High class European thief Gaston Monescu meets his soul mate Lily, a pickpocket masquerading as a countess. The two join forces and come under the employ of Mme. Colet, the beautiful owner of the Colet perfume company. Gaston works as Mme. Colet's personal secretary under the alias Monsieur La Valle. Rumors start to fly as 'M. La Valle' steals Mme. Colet away from her other suitors. When the secret of his true identity catches up to him, Gaston is caught between the two beautiful women.Written by
Gary Jackson <firstname.lastname@example.org>
(at around 10 mins) A very clearshadow of a boom mic moves against the wall/screen behind Lily, anticipating her next action (rising and moving toward Gaston). See more »
Afraid I'm ruining your reputation, Monsieur La Valle?
No, yours, madame.
Monsieur La Valle, I have a confession to make to you. You like me. In fact, you're crazy about me. Otherwise, you wouldn't think about my reputation. Isn't that so? But, incidentally, I don't like you. I don't like you at all. And I wouldn't hesitate one instant to ruin your reputation...
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In the opening credits the words 'Trouble in' appear and then a bed before the word 'paradise,' subliminally indicating that sex is at least part of the film's plot. It was done so subtly for the time that censors didn't notice it until the film's attempted re-release in 1935. See more »
Thoroughly unsentimental, hard-edged, strongly sexual, 1932 comedy classic from Billy Wilder's idol Ernst Lubistch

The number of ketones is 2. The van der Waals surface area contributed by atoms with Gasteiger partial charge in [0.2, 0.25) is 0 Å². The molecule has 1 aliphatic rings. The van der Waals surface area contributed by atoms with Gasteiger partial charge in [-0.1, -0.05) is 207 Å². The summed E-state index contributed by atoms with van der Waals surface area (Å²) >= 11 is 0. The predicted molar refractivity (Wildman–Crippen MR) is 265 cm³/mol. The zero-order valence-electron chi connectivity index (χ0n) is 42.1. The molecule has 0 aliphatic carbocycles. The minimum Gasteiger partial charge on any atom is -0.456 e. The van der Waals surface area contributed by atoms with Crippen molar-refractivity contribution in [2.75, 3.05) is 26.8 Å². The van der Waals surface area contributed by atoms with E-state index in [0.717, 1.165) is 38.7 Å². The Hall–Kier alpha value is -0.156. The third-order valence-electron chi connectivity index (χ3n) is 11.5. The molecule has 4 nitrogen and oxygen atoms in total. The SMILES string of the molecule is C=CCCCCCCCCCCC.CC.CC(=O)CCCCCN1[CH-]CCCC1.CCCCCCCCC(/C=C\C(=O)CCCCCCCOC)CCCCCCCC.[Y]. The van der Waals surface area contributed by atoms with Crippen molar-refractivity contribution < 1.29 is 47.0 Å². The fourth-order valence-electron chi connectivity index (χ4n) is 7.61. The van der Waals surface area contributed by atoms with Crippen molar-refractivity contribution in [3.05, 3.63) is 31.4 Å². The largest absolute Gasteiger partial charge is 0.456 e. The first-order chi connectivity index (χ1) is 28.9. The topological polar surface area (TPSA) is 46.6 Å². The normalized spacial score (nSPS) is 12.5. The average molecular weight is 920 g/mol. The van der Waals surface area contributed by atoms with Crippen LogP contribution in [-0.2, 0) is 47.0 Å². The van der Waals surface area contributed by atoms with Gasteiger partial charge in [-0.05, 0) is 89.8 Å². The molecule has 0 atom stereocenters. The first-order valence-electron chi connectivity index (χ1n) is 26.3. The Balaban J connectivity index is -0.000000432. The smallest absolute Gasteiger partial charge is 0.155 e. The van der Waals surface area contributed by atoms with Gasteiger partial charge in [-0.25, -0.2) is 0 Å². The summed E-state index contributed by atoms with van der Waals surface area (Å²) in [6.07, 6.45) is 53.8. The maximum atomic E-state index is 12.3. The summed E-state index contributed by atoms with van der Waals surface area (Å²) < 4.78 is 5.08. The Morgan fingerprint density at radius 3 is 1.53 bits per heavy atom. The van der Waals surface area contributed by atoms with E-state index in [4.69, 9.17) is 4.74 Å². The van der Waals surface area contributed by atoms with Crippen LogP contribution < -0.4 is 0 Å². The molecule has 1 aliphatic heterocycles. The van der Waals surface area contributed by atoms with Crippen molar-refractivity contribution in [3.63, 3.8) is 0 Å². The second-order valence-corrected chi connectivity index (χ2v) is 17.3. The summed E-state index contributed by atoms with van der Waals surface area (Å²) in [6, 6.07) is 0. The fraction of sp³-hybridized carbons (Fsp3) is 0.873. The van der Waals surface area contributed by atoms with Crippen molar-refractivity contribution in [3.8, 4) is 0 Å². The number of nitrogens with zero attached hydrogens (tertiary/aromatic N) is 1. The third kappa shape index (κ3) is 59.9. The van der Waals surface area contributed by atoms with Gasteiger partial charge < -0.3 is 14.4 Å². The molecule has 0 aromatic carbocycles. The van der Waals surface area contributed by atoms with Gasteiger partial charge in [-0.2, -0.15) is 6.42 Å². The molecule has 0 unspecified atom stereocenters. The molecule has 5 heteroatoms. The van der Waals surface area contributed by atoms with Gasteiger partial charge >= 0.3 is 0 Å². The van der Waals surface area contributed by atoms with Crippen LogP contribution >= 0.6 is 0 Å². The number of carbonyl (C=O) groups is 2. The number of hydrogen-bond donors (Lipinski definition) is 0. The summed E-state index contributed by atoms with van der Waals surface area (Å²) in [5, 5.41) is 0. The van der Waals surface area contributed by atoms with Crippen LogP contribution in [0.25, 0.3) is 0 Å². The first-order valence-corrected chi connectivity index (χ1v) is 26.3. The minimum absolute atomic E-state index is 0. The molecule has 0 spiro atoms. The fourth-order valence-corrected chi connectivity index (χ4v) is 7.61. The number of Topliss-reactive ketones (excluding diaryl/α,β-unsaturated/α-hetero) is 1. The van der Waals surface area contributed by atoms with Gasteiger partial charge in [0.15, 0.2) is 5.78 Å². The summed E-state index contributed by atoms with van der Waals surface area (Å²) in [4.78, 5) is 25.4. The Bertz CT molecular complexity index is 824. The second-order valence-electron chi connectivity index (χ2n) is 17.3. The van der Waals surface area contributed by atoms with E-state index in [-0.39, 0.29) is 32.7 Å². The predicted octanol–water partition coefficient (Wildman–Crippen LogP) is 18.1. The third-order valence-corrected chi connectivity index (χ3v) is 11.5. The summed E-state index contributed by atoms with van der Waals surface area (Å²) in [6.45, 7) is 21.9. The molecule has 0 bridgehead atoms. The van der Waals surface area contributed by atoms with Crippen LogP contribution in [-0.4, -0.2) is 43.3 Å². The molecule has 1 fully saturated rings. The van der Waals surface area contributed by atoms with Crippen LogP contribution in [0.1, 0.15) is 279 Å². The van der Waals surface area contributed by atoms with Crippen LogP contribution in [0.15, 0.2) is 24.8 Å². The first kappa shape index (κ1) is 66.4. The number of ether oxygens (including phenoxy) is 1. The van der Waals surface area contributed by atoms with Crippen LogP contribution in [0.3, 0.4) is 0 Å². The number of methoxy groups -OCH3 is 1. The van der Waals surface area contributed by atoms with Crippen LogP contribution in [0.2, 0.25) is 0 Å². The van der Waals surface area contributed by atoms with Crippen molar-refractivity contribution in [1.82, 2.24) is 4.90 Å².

Why isn't this film out on Video or DVD? It is a masterpiece of subtlety and wit that has to be out there for people to study and learn from instead of being 'out of circulation.' Can you imagine Chaplin's 'Gold Rush' or 'Modern Times' being out of circulation? No. Well, this is a better overall film than anything Chaplin ever put out and mawkishly undermined with sentimentality, but only film buffs who go to rare screenings get to see it. It is not so much a laugh riot like Chaplin's best bits as it is extremely clever, to the point of being transcendent. Its tone reminds me very much of Jean Renoir's 1939 'Rules of the Game,' and Bunuel's comedies, although it doesn't have Bunuel's 'cruelty' (as master critic Andre Bazin would put it). It is just a work of art which most 'non-artsy' people will dismiss as 'just another clever comedy' because works of art annoy them (and they don't see why they should be bothered with applying the energy needed to understand them), while 'artsy' people will overrate it, and rightly so. Overrated or not, Lubitch's film is a joy to behold; you are glad it exists. As you're watching, you know you're being hit with valuable not-necessarily verbal information left and right. You know it's worth reseeing many times because you will get a different blend of perspectives from it everytime (much like a great piece of music). The essence of what makes it 'great,' as opposed to 'just another comedy' is this: 'Trouble in Paradise' completely destroys harmful romantic myths while affirming true romanticism (think Stendhal, Proust, Lessing, Nabokov) in the very way it is made, its style. This is what it does and it is an extremely important and purifying process for those who go through it and implicitly embrace its implicit principles. But, as it is, nobody'll get to see it anyway because it's not out on video, so what the hell am I writing for? To get all 3 of the people who will read this page in the next year to demand that it be put out for public consumption. Long live democracy!
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